Catalogue Number
P20180021002
Acquisition Date
2018-08
Collection
Museum
Images
Less detail
Other Name
PUNKINHEAD
Date Range From
1950
Date Range To
1960
Material Type
Artifact
Materials
COTTON, GLASS, LEATHER
Catalogue Number
P20180021003
  2 images  
Material Type
Artifact
Other Name
PUNKINHEAD
Date Range From
1950
Date Range To
1960
Materials
COTTON, GLASS, LEATHER
No. Pieces
1
Length
24.3
Width
12.3
Description
BROWN “PUNKINHEAD” STUFFED BEAR, 24.3 CM LONG X 12.3 CM WIDE. BROWN BODY WITH LIGHTER BROWN PATCHES ON CHEST, ARMS, NOSE, INSIDE EARS, AND TOP OF HEAD. BEAR HAS TWO CLEAR GLASS EYES WITH BLACK CENTERS; FEET ARE COVERED IN BROWN SUEDE; SNOUT HAS BLACK STITCHING FOR NOSE AND MOUTH. DRESSED IN RED VELVET SHORTS SEWN TO BODY. ARMS ARE MOVEABLE; FUR IS MISSING IN PATCHES AND THINNED; TOP OF HEAD IS MISSING LIGHTER HAIR. SNOUT HAS RIP IN UNDERSIDE EXPOSING INNER STUFFING; OVERALL FAIR CONDITION.
Subjects
TOY
Historical Association
LEISURE
History
ON AUGUST 22, 2018, COLLECTIONS TECHNICIAN KEVIN MACLEAN INTERVIEWED MARY OBERG REGARDING HER DONATION OF “PUNKINHEAD” STUFFED BEARS. OBERG DONATED THE PUNKINHEADS AS A CONTRIBUTION FOR THE UPCOMING GALT MUSEUM EXHIBIT “RECOLLECTING HOME” FROM FEBRUARY 1-MAY 5, 2019. ON THE PUNKINHEAD IN RED SHORTS, OBERG RECALLED, “[THAT CAME LAST] IN ’59.” “I GUESS, AS A MOTHER OF ACTUAL CHILDREN, IT’S POLITICALLY CORRECT TO SAY, “I LOVE THEM ALL THE SAME.” AS A CHILD, I WOULD LIKE TO SAY THAT I LOVED THEM ALL THE SAME. BUT OF COURSE, WITH CHILDREN, OFTEN [TIMES], BIGGER IS BETTER. THE LARGEST OF THEM ALL, WHO IS IN STILL THE BEST CONDITION, I WOULD GUESS THAT HE PROBABLY WOULD HAVE BEEN THE MOST LOVED. AS I GOT OLDER, HE WAS ON DISPLAY WITH OTHER STUFFED ANIMALS THAT I HAD ACQUIRED OVER THE YEARS, BECAUSE OF HIS CONDITION, WHEREAS THE OTHER, MORE DILAPIDATED CHARACTERS PROBABLY TOOK A LITTLE BIT MORE OF A BACK SEAT. THEY WERE NOT IN AS GOOD CONDITION. THAT’S A QUESTION THAT I HADN’T REALLY THOUGHT ABOUT. I’M JUST GOING ON [MY] INTUITION.” OBERG ELABORATED ON HOW SHE ACQUIRED THE BEARS, “FOLK LORE WITHIN THE FAMILY IS THAT I WOULD GET ONE TEDDY BEAR EVERY TWO YEARS…MY [MATERNAL] GRANDPARENTS [JAMES “JIMMY” MACINTOSH AND ELSIE PEARL MACINTOSH] GIFTED [MY FIRST] TO ME AT CHRISTMAS WHEN I WAS 3 YEARS OLD. AS FAR AS I AM AWARE, IT IS A MERRYTHOUGHT PUNKINHEAD, AND IT WOULD HAVE BEEN PURCHASED THROUGH EATON’S…THE PUNKINHEAD WAS KIND OF A CHRISTMAS MASCOT. IT WAS VERY APPROPRIATE FOR MY GRANDPARENTS TO GIVE IT TO ME AT CHRISTMAS. EATON’S WAS A VERY PROMINENT DEPARTMENT STORE IN LETHBRIDGE AT THAT POINT IN TIME, AND MOST EVERYBODY DID THEIR CHRISTMAS SHOPPING AT EATON’S. WE DIDN’T HAVE ANY OTHER (AT LEAST THAT I WAS AWARE OF, AS A CHILD GROWING UP) DEPARTMENT STORES. WE DIDN’T HAVE THE WALMARTS. EATON’S WAS THE PLACE TO GO. SO, [MY FIRST] ONE WAS FROM WHEN I WAS 3 YEARS OLD.” “WHEN I WAS A CHILD, GROWING UP IN LETHBRIDGE, I DON’T BELIEVE THAT [MY GRANDPARENTS] HAD THE DISPOSABLE INCOME TO BE GENEROUS. IN THOSE DAYS, CHILDREN WEREN’T EXPECTING AN AWFUL LOT. WE GOT ONE GIFT FROM OUR GRANDPARENTS, AND SANTA WOULD ALWAYS BRING A FEW. I DON’T EVEN RECALL IF OUR PARENTS GAVE US ANYTHING. IT WAS JUST SANTA, AND WE ALWAYS HAD OUR CHRISTMAS MEAL ON CHRISTMAS EVE, AT MY GRANDPARENT’S HOME. AFTER THE DISHES WERE ALL CLEANED UP, AND WE’D HAD OUR MEAL, THEN THE CHILDREN WERE ALLOWED TO OPEN OUR PRESENTS, OR OUR ONE GIFT, FROM THE GRANDPARENTS. THAT WAS EVEN MORE OF A CULMINATION OF THAT TENSION, FOR CHILDREN, WAITING FOR CHRISTMAS. IT WAS ALWAYS A VERY EXCITING TIME. I AM ASSUMING THAT I HAD SOME SORT OF AWARENESS OF PUNKINHEAD, SO, OF COURSE, [I] WAS VERY EXCITED TO GET ONE.” “[THERE WAS] LOTS OF CARRYING THEM AROUND. AS A CHILD, I DIDN’T HAVE A FAVORITE BLANKET OR ANYTHING. IT WAS MY TEDDY BEARS. I LIKED, ALWAYS, TO HAVE SOMETHING SOFT AND FUZZY UP AGAINST MY FACE, AND AGAINST MY NOSE. THEY WERE JUST THE RIGHT SIZE THAT I COULD HANG ON TO THEM WITH ONE HAND, AND RUB MY NOSE AGAINST THEM. THEY WERE A SECURITY FEATURE. AGAIN, BEING MADE OF NON-WASHABLE SUBSTANCES, THE WOODEN STUFFING AND THE LEATHER SHOES, THEY WEREN’T WASHABLE. MAYBE WITH THE NOWADAYS, MOTHERS CAN THROW THE STUFFIES IN THE WASHING MACHINE AND REFRESH THEM, AND THE FIBER IS A LOT MORE [DURABLE]. THEY’RE PROBABLY SO RATTY-LOOKING BECAUSE OF BEING CONSTANTLY WITH ME–-HAVING TEA PARTIES WITH THEM, AND JUST GENERALLY PUTTING THEM IN STROLLERS AND TAKING THEM OUT AROUND THE NEIGHBORHOOD. THEY WERE VERY WELL GUARDED. WE NEVER HAD ANY PETS IN THE HOUSE TO COME AND CHEW THEM UP. ALL OF THEIR DISTRESSED LOOK IS FROM LOVE. “WHEN THE BIG ONE CAME, THAT WAS A BONE OF CONTENTION, BECAUSE WITH ALL OF THE FOUR BEARS IN THE BED, THERE WAS HARDLY ROOM FOR ME [TO SLEEP]. I HAD BEEN, ON OCCASION, FOUND ON THE FLOOR, BECAUSE THERE WASN’T ROOM FOR ME IN BED. THAT WAS A “NO-NO.” MY PARENTS SAID, “NO, IF ANYBODY GOES ON THE FLOOR, IT’S THE BEARS.” THEY WERE A HUGE PART OF MY LIFE.” “I NEVER DID LET THEM OUT OF MY SIGHT LONG ENOUGH, AS A CHILD. MY PARENTS KNEW HOW IMPORTANT THEY WERE, SO IT HAS TO BE THAT MY PARENTS HAD THEM STASHED AWAY SOMEWHERE, FOR WHEN I WAS OLD ENOUGH OR INTERESTED ENOUGH TO GET THEM BACK. THEY MEANT AN AWFUL LOT TO ME, BECAUSE THEY WERE GIFTED TO ME BY MY GRANDPARENTS. I SPENT MANY HOURS IN THEIR HOME. MY MOTHER WORKED OUT OF OUR BASEMENT. SHE WAS A CERAMICS TEACHER, AND SO SHE WAS ONE OF THE FEW WOMEN, IN THE EARLY ‘50S, THAT WAS EARNING AN INCOME. I HAD SUCH A FONDNESS FOR MY GRANDPARENTS, AND THEY WERE ONLY BLOCKS AWAY FROM OUR HOME, THAT I SPENT MOST OF MY DAYS THERE.” “THE CLOTHING IS NOT ORIGINAL. THE ORIGINAL SHORTS WERE JUST A LITTLE PANT IN A FELT FABRIC, AND THE FELT WAS NOT STURDY. IT GOT ALL SHREDDED, AND FELL OFF. MY GRANDMOTHER REPLACED THE CLOTHING ON ALL OF THEM.” “BUT NOW, THE NEWEST OF THEM, THE ONE WITH THE RED PANTS–-THE REPAIRS ON HIS SNOUT ARE NOT CONSISTENT WITH THE WAY MY GRANDMOTHER WOULD REPAIR THEM. I THINK I REPAIRED THAT ONE MYSELF. MY GRANDMOTHER HAD PASSED AWAY WHEN I WAS 13, AND, BY THAT POINT IN MY LIFE, IT WAS ONLY THE LARGE ONE THAT I HAD KEPT OUT. I BELIEVE THAT ONCE MY GRANDMOTHER HAD PASSED AWAY, AND THEN WHEN I REVIVED BRINGING THESE ONES OUT A NUMBER OF YEARS LATER, I DID A VERY ‘MICKEY MOUSE’ JOB OF REPAIRING HIM. THE OTHER ONES WOULD HAVE BEEN REPAIRED BY MY GRANDMOTHER.” “WHEN MY HUSBAND AND I WERE FORTUNATE ENOUGH TO GET GRANDCHILDREN, AT CHRISTMAS TIME I WOULD PUT UP [THE BEARS]. I WOULD MAKE A LITTLE TEDDY BEAR DISPLAY AT CHRISTMAS TIME, AND THE GRANDCHILDREN WERE INTRODUCED TO THEM. THEY DIDN’T MEAN ANYTHING TO THE GRANDCHILDREN WHEN THEY WERE YOUNG. THEY HAD THEIR OWN TEDDIES. THEY JUST KNEW THAT THEY WEREN’T ALLOWED TO TOUCH THEM.” “THE MUSEUM IS IN THE PROCESS NOW OF DEVELOPING A NEW EXHIBIT FOR THE BEGINNING OF NEXT YEAR, 2019, AND I MADE THE CHOICE TO VOLUNTEER MYSELF TO BE PART OF THAT EXHIBIT. I BELIEVE THAT SOME OF THESE ITEMS MIGHT BE BENEFICIAL TO BE A PART OF WHAT I DEEM TO BE “HOME”. MY TWO CHILDREN DON’T HAVE ANY DESIRE TO ACQUIRE ANY OF THE OLD THINGS THAT MEANT SOMETHING TO ME, PARTICULARLY AS A CHILD. THAT I UNDERSTAND, BUT I ALSO UNDERSTAND THAT LETHBRIDGE IS WANTING TO CONTINUE TO ACQUIRE ITEMS THAT ARE IMPORTANT TO LETHBRIDGE’S HISTORY, AND THE HISTORY OF THE PEOPLE THAT LIVE IN LETHBRIDGE.” FOR MORE INFORMATION INCLUDING THE FULL INTERVIEW TRANSCRIPTION, PLEASE SEE THE PERMANENT FILE P20180021001-GA.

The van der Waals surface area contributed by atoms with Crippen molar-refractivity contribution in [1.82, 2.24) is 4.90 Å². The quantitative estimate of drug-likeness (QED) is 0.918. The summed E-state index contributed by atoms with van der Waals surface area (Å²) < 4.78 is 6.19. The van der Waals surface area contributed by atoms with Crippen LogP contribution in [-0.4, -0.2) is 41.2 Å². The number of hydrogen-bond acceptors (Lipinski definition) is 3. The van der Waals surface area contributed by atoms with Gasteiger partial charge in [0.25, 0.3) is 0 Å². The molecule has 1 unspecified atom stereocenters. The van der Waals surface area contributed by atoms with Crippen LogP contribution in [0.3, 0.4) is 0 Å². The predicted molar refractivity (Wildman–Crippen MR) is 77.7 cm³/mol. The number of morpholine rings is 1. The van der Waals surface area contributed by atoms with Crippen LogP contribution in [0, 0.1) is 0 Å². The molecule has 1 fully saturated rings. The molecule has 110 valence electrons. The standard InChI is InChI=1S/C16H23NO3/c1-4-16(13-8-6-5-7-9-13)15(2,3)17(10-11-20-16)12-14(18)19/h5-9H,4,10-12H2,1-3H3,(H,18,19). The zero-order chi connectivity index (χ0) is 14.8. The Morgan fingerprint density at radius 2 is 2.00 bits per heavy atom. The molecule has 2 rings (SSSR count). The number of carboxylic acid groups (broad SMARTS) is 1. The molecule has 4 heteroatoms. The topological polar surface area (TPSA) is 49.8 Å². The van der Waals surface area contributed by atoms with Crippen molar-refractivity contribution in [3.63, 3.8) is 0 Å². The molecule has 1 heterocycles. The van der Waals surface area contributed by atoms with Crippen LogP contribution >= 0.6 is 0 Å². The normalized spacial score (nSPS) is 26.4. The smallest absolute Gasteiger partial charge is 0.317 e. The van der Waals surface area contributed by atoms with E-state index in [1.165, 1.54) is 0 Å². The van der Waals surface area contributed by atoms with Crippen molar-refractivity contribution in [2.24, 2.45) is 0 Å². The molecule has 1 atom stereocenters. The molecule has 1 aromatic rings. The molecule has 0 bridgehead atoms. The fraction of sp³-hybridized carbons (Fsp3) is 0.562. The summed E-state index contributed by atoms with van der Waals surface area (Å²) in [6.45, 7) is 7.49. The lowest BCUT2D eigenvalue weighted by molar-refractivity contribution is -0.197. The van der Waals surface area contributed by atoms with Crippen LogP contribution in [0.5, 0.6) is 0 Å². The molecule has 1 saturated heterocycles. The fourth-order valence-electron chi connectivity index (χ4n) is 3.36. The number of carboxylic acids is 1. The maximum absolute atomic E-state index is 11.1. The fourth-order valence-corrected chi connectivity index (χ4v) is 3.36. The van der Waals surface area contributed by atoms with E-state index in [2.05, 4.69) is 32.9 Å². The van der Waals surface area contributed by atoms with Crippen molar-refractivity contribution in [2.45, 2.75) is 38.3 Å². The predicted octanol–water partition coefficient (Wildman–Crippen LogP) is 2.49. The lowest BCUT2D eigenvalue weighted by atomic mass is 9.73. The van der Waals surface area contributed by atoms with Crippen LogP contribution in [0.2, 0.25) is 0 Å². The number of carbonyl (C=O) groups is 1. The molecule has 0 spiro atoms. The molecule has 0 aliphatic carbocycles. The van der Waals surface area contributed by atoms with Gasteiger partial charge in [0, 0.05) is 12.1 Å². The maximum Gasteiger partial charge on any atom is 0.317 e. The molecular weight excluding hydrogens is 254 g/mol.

Catalogue Number
P20180021003
Acquisition Date
2018-08
Collection
Museum
Images
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45 records – page 1 of 3.